Meteorology: Understanding the Atmosphere            Ackerman and Knox



The 19 channels of viewing of the GOES-8 weather satellite. This image, from 0146 UTC on April 7, 1998 depicts the state of atmospheric radiation over North America (see map at top left). The channels decrease in wavelength from Channel 1 (14.7 micron) to Channel 19 (0.7 micron), the only visible channel. Red areas indicate regions of high infrared radiation emission; blue indicates regions of lower infrared emission; and black indicates zero visible radiation emission or reflection. Below is a link to all 19 GOES-8 sounder channels over the eastern U.S.:

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The visible channel (Channel 19) -- although in color -- does easily provide the night-day flag.
Channels 1 and 2 show thermal gradient reversal at the tropopause.
Only the highest clouds are evident in Channel 3; more cloud appears as one goes to the lower sensing channels (4,5,6...).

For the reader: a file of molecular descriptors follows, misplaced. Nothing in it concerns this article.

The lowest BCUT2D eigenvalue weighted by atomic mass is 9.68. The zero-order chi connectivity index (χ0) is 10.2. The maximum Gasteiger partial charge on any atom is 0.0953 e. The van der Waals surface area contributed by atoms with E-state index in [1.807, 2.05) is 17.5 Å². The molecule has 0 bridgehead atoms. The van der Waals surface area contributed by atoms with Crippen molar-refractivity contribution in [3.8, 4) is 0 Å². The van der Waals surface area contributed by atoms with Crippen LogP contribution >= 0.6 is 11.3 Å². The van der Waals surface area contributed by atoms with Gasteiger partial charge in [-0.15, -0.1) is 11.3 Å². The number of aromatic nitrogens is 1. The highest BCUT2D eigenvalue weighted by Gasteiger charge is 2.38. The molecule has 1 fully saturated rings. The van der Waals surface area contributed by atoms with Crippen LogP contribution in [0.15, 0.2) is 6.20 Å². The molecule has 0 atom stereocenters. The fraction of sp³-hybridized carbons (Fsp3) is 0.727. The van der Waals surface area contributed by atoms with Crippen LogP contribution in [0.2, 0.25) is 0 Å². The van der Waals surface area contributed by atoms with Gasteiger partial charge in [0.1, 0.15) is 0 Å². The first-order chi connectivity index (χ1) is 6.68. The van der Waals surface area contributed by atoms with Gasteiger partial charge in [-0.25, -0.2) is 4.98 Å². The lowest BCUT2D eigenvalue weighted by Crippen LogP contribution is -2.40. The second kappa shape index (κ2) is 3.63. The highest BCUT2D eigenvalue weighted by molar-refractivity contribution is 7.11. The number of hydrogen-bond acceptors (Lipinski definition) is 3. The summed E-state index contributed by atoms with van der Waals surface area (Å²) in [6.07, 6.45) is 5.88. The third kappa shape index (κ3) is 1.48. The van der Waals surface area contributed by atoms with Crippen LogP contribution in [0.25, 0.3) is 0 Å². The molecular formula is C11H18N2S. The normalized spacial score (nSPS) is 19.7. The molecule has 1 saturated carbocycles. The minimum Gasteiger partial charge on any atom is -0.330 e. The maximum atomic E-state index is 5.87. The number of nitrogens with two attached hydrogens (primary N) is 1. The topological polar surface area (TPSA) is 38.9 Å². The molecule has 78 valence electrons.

Channels 3, 12, and 15 are all seen at about the same "altitude" (similar color range) but in different spectral regions (or "absorption bands"): Longwave CO2, Midwave H2O, Shortwave CO2.
Relative transparency is evident across (window) Channels 6, 7, 8, 17, and 18.
Channel 9 (ozone) is similar but different from Channel 10. Channel 12 looks much cleaner than "sibling" Channels 3 and 15; Channel 11 is even sharper looking.
Over a long enough period (2 days), the large scale deep tropospheric thermal pattern (the "ridging" evident in Channels 3-5) can be seen to be slowing moving eastward.

For current products and information, see the CIMSS Realtime GOES page

  Thanks to Tim Schmidt, Gary Wade, Scott Bacheier and the CIMSS GOES Gallery